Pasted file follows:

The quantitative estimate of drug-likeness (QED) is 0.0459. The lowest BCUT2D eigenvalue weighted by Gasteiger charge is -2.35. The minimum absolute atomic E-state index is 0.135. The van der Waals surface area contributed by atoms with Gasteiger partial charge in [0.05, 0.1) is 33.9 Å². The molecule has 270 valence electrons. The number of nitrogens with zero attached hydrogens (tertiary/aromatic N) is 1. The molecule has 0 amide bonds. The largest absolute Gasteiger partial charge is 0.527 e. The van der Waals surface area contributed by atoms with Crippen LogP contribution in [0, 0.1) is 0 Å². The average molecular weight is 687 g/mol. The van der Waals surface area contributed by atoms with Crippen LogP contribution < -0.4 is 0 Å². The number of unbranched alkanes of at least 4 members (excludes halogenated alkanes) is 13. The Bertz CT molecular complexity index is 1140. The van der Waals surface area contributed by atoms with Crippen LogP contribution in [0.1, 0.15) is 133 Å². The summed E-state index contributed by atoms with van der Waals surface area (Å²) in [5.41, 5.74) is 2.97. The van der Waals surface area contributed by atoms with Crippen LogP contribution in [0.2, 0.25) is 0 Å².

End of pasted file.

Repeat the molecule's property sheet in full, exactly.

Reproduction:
The quantitative estimate of drug-likeness (QED) is 0.0459. The lowest BCUT2D eigenvalue weighted by Gasteiger charge is -2.35. The minimum absolute atomic E-state index is 0.135. The van der Waals surface area contributed by atoms with Gasteiger partial charge in [0.05, 0.1) is 33.9 Å². The molecule has 270 valence electrons. The number of nitrogens with zero attached hydrogens (tertiary/aromatic N) is 1. The molecule has 0 amide bonds. The largest absolute Gasteiger partial charge is 0.527 e. The van der Waals surface area contributed by atoms with Crippen LogP contribution in [0, 0.1) is 0 Å². The average molecular weight is 687 g/mol. The van der Waals surface area contributed by atoms with Crippen LogP contribution < -0.4 is 0 Å². The number of unbranched alkanes of at least 4 members (excludes halogenated alkanes) is 13. The Bertz CT molecular complexity index is 1140. The van der Waals surface area contributed by atoms with Crippen LogP contribution in [0.1, 0.15) is 133 Å². The summed E-state index contributed by atoms with van der Waals surface area (Å²) in [5.41, 5.74) is 2.97. The van der Waals surface area contributed by atoms with Crippen LogP contribution in [0.2, 0.25) is 0 Å².